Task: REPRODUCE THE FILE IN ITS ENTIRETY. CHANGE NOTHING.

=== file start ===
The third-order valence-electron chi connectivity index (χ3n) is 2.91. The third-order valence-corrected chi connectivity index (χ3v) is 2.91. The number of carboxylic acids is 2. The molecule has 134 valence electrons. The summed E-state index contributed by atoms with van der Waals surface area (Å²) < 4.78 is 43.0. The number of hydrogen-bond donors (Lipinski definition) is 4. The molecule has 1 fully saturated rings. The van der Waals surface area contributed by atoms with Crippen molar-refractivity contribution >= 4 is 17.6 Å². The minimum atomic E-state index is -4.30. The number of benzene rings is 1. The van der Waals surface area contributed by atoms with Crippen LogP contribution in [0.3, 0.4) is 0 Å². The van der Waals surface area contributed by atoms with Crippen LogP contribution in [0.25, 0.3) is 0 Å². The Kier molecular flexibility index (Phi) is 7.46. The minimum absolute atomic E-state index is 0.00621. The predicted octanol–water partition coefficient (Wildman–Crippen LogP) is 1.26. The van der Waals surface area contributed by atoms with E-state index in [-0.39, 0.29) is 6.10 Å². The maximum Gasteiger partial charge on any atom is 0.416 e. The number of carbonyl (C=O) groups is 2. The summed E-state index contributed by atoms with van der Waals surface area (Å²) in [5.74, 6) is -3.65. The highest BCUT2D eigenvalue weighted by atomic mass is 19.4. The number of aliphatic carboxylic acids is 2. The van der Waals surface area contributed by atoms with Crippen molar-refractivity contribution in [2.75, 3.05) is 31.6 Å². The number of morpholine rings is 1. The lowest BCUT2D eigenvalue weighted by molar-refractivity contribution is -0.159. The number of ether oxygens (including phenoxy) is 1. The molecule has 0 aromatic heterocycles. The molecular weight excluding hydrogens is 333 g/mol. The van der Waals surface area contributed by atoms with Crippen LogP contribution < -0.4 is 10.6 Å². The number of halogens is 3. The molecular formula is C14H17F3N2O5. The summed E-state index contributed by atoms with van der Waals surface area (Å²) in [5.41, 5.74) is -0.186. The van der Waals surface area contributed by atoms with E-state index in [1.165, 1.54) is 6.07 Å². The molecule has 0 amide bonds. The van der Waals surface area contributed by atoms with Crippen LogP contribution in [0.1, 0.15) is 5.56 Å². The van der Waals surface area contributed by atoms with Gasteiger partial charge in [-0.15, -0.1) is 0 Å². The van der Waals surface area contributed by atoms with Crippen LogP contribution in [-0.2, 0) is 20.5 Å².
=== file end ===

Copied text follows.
The third-order valence-electron chi connectivity index (χ3n) is 2.91. The third-order valence-corrected chi connectivity index (χ3v) is 2.91. The number of carboxylic acids is 2. The molecule has 134 valence electrons. The summed E-state index contributed by atoms with van der Waals surface area (Å²) < 4.78 is 43.0. The number of hydrogen-bond donors (Lipinski definition) is 4. The molecule has 1 fully saturated rings. The van der Waals surface area contributed by atoms with Crippen molar-refractivity contribution >= 4 is 17.6 Å². The minimum atomic E-state index is -4.30. The number of benzene rings is 1. The van der Waals surface area contributed by atoms with Crippen LogP contribution in [0.3, 0.4) is 0 Å². The van der Waals surface area contributed by atoms with Crippen LogP contribution in [0.25, 0.3) is 0 Å². The Kier molecular flexibility index (Phi) is 7.46. The minimum absolute atomic E-state index is 0.00621. The predicted octanol–water partition coefficient (Wildman–Crippen LogP) is 1.26. The van der Waals surface area contributed by atoms with E-state index in [-0.39, 0.29) is 6.10 Å². The maximum Gasteiger partial charge on any atom is 0.416 e. The number of carbonyl (C=O) groups is 2. The summed E-state index contributed by atoms with van der Waals surface area (Å²) in [5.74, 6) is -3.65. The highest BCUT2D eigenvalue weighted by atomic mass is 19.4. The number of aliphatic carboxylic acids is 2. The van der Waals surface area contributed by atoms with Crippen molar-refractivity contribution in [2.75, 3.05) is 31.6 Å². The number of morpholine rings is 1. The lowest BCUT2D eigenvalue weighted by molar-refractivity contribution is -0.159. The number of ether oxygens (including phenoxy) is 1. The molecule has 0 aromatic heterocycles. The molecular weight excluding hydrogens is 333 g/mol. The van der Waals surface area contributed by atoms with Crippen LogP contribution < -0.4 is 10.6 Å². The number of halogens is 3. The molecular formula is C14H17F3N2O5. The summed E-state index contributed by atoms with van der Waals surface area (Å²) in [5.41, 5.74) is -0.186. The van der Waals surface area contributed by atoms with E-state index in [1.165, 1.54) is 6.07 Å². The molecule has 0 amide bonds. The van der Waals surface area contributed by atoms with Crippen LogP contribution in [0.1, 0.15) is 5.56 Å². The van der Waals surface area contributed by atoms with Gasteiger partial charge in [-0.15, -0.1) is 0 Å². The van der Waals surface area contributed by atoms with Crippen LogP contribution in [-0.2, 0) is 20.5 Å².